Even the most subtle can have major impact.
Imposter syndrome, according to Cambridge dictionary online, is "the feeling that your achievements are not real, or that you do not deserve praise or success."
In other words, when you're outwardly successful, but often feel like a fraud, like at some point everyone will know about the "real" you.
There have been major studies about this phenomena, and great articles have been written to describe outwardly, wildly successful people who suffer from it. The article says that a person with imposter syndrome attaches almost exclusively external factors to their success, e.g. I was in the right place at the right time, I was fortunate to..., the opportunity landed in my lap, etc. While they attribute their failures internally, e.g. I'm not smart enough, I wasn't paying enough attention, etc.
Then there are those who turn it completely around, the non-imposter syndrome professionals who attribute their success almost entirely to their own intelligence, beauty, savvy, etc., and their failures are all externally driven, e.g. he didn't want me to succeed, I was in the wrong place at the wrong time, if only ---- had happened, etc. There's a Harvard Business Review article about overcoming imposter syndrome, placing the internal messages right up front in dealing with those minimizing thoughts.
I think there's a lot more to this. People who don't acknowledge the external contributing factors to their success, who describe themselves as "self made", are missing a major component of humility and humanity. No one is self-made, literally. But way beyond that, we have to consider genetics, family economic status, public utilities (if you're a manufacturer, guaranteed you use public roads to distribute your goods), education (even in the poorest communities, there are some fantastic, motivated educators), and access to mentors. Some people are driven by spite, so even a negative influence contributed to your success.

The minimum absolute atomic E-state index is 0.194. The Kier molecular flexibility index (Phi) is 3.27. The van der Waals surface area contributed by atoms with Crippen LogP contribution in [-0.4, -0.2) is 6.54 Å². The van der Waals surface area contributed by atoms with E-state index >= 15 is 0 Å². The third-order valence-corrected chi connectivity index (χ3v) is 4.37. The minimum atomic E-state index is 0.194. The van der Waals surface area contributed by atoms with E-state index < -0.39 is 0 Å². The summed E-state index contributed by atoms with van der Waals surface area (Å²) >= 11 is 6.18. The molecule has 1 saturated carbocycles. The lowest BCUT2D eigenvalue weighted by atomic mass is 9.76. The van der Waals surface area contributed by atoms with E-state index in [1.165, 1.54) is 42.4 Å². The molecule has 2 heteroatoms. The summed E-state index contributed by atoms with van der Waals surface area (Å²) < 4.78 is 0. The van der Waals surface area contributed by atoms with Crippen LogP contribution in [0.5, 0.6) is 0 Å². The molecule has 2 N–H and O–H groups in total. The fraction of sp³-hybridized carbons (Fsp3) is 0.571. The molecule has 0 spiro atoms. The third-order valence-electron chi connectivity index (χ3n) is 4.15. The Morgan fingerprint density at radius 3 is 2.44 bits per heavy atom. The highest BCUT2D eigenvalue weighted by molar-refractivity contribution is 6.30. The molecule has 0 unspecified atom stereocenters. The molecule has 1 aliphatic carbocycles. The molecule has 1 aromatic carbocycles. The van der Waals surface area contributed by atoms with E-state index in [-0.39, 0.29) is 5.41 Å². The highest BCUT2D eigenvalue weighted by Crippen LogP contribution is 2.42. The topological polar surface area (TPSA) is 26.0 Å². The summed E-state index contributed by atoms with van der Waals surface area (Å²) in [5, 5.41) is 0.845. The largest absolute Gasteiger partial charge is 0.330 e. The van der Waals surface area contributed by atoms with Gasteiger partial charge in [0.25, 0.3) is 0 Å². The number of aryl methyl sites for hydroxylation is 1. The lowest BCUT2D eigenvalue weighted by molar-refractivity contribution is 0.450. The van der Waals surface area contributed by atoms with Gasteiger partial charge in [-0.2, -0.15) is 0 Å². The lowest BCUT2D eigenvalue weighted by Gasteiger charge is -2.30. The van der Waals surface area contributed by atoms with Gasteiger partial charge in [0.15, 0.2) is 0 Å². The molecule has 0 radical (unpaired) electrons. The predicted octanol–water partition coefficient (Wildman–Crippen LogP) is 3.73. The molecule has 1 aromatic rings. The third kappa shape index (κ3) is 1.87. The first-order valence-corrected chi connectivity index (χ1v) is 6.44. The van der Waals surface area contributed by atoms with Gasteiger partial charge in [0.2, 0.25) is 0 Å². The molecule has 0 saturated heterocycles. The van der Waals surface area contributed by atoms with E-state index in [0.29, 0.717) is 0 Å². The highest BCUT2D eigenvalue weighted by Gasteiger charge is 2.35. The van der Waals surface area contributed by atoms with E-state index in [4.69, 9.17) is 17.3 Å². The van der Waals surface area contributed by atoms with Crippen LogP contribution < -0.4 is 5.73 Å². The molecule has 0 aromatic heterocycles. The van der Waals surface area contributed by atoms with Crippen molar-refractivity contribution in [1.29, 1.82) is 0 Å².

There are also those factors that contribute to failure: Do you acknowledge the internal factors? If you cannot take responsibility for those things you didn't succeed with, you're missing great opportunities for growth and connection with others. Blaming outside, external forces for failure means you do not acknowledge those moments when you were truly human. Where does that leave you?
Your internal messages come from all of your experiences, from your very early interactions, through your young adulthood. It's no wonder those messages are hard to fight; we're hard-wired to keep those messages, once they're placed in our heads. They've created pathways in our brain. It can be impossible to change them if you aren't aware of them, or where they came from.
I was walking through the open space of a friend's dorm with her, and two VERY tall basketball players stopped to say hello. One of them asked me out, and I said no thanks.
He put his huge hands on my hips and easily lifted me to set me down on top of a vending machine. I was in a sundress, the vending machine was very tall, and there was no way I could jump down.
I blushed deep pink and asked him to help me down. He laughed:
I'll help you down if you say you'll go out with me.
I shook my head no, and stared directly at his friend, the one I knew to be a nice guy.
Dude. That's not cool. Get her down from there.
He didn't, so his friend helped me down and apologized. When he put me down, I looked up (WAY up) at the culprit and said:
I. AM. NOT. A. TOY. Don't EVER do that again - to anyone.
They walked away, and I could hear the nice guy giving the other one a hard time. I was furious.
That wasn't the first time someone picked me up without my permission. As a matter of fact, it had happened many times. In elementary school, everyone wanted to give me piggy-back rides. In high school, I was asked to play one of the very young daughters in Fiddler on the Roof, though I had auditioned for a speaking, singing role.